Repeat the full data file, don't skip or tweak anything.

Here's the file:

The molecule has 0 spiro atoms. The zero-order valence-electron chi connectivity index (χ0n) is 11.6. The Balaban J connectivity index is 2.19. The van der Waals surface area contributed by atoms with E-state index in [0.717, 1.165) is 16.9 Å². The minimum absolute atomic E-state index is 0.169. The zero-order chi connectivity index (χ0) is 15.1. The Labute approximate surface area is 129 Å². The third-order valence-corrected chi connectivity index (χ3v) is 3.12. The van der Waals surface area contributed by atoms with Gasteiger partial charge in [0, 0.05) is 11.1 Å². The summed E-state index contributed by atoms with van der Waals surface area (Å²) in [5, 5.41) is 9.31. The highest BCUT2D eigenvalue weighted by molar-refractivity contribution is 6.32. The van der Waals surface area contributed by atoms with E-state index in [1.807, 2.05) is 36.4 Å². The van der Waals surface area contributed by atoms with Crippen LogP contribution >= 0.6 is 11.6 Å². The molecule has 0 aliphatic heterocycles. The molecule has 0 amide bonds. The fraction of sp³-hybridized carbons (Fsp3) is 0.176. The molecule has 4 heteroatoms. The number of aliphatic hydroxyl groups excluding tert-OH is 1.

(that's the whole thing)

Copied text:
The molecule has 0 spiro atoms. The zero-order valence-electron chi connectivity index (χ0n) is 11.6. The Balaban J connectivity index is 2.19. The van der Waals surface area contributed by atoms with E-state index in [0.717, 1.165) is 16.9 Å². The minimum absolute atomic E-state index is 0.169. The zero-order chi connectivity index (χ0) is 15.1. The Labute approximate surface area is 129 Å². The third-order valence-corrected chi connectivity index (χ3v) is 3.12. The van der Waals surface area contributed by atoms with Gasteiger partial charge in [0, 0.05) is 11.1 Å². The summed E-state index contributed by atoms with van der Waals surface area (Å²) in [5, 5.41) is 9.31. The highest BCUT2D eigenvalue weighted by molar-refractivity contribution is 6.32. The van der Waals surface area contributed by atoms with E-state index in [1.807, 2.05) is 36.4 Å². The van der Waals surface area contributed by atoms with Crippen LogP contribution >= 0.6 is 11.6 Å². The molecule has 0 aliphatic heterocycles. The molecule has 0 amide bonds. The fraction of sp³-hybridized carbons (Fsp3) is 0.176. The molecule has 4 heteroatoms. The number of aliphatic hydroxyl groups excluding tert-OH is 1.